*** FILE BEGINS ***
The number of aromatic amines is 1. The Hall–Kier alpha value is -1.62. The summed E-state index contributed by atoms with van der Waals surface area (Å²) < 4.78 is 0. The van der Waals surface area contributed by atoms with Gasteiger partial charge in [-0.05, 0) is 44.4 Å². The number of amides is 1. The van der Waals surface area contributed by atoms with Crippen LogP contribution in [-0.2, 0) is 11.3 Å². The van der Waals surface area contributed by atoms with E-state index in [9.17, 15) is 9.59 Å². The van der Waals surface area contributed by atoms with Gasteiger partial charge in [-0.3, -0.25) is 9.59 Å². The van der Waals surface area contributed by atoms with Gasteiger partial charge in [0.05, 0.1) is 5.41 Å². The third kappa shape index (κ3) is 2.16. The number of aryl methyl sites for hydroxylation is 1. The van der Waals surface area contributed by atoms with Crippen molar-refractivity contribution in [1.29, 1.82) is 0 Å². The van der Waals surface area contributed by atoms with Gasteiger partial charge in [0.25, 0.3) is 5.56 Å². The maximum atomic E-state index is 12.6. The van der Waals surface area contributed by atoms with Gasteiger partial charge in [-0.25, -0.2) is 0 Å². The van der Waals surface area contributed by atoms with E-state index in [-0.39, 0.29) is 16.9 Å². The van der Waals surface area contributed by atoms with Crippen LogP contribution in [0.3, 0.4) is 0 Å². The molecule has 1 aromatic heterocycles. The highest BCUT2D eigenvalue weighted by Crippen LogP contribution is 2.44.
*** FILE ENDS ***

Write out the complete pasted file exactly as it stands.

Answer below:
The number of aromatic amines is 1. The Hall–Kier alpha value is -1.62. The summed E-state index contributed by atoms with van der Waals surface area (Å²) < 4.78 is 0. The van der Waals surface area contributed by atoms with Gasteiger partial charge in [-0.05, 0) is 44.4 Å². The number of amides is 1. The van der Waals surface area contributed by atoms with Crippen LogP contribution in [-0.2, 0) is 11.3 Å². The van der Waals surface area contributed by atoms with E-state index in [9.17, 15) is 9.59 Å². The van der Waals surface area contributed by atoms with Gasteiger partial charge in [-0.3, -0.25) is 9.59 Å². The van der Waals surface area contributed by atoms with Gasteiger partial charge in [0.05, 0.1) is 5.41 Å². The third kappa shape index (κ3) is 2.16. The number of aryl methyl sites for hydroxylation is 1. The van der Waals surface area contributed by atoms with Crippen molar-refractivity contribution in [1.29, 1.82) is 0 Å². The van der Waals surface area contributed by atoms with Gasteiger partial charge in [0.25, 0.3) is 5.56 Å². The maximum atomic E-state index is 12.6. The van der Waals surface area contributed by atoms with Gasteiger partial charge in [-0.25, -0.2) is 0 Å². The van der Waals surface area contributed by atoms with E-state index in [-0.39, 0.29) is 16.9 Å². The van der Waals surface area contributed by atoms with Crippen LogP contribution in [0.3, 0.4) is 0 Å². The molecule has 1 aromatic heterocycles. The highest BCUT2D eigenvalue weighted by Crippen LogP contribution is 2.44.